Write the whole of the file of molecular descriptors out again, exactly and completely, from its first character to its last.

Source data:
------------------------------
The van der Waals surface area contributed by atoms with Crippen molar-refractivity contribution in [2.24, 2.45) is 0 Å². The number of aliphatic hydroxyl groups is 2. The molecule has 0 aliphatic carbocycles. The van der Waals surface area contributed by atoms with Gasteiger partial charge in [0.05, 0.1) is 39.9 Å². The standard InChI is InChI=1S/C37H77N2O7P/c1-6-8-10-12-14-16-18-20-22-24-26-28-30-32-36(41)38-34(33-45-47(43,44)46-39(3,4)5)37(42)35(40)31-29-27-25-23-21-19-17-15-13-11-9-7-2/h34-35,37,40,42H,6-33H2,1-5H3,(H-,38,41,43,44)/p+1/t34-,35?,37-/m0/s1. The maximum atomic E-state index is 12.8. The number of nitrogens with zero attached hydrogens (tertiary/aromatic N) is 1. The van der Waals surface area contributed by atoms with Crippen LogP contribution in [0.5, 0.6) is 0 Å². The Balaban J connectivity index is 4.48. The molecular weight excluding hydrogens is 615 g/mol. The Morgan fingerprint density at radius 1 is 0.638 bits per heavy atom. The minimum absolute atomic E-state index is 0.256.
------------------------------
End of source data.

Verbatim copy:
The van der Waals surface area contributed by atoms with Crippen molar-refractivity contribution in [2.24, 2.45) is 0 Å². The number of aliphatic hydroxyl groups is 2. The molecule has 0 aliphatic carbocycles. The van der Waals surface area contributed by atoms with Gasteiger partial charge in [0.05, 0.1) is 39.9 Å². The standard InChI is InChI=1S/C37H77N2O7P/c1-6-8-10-12-14-16-18-20-22-24-26-28-30-32-36(41)38-34(33-45-47(43,44)46-39(3,4)5)37(42)35(40)31-29-27-25-23-21-19-17-15-13-11-9-7-2/h34-35,37,40,42H,6-33H2,1-5H3,(H-,38,41,43,44)/p+1/t34-,35?,37-/m0/s1. The maximum atomic E-state index is 12.8. The number of nitrogens with zero attached hydrogens (tertiary/aromatic N) is 1. The van der Waals surface area contributed by atoms with Crippen LogP contribution in [0.5, 0.6) is 0 Å². The Balaban J connectivity index is 4.48. The molecular weight excluding hydrogens is 615 g/mol. The Morgan fingerprint density at radius 1 is 0.638 bits per heavy atom. The minimum absolute atomic E-state index is 0.256.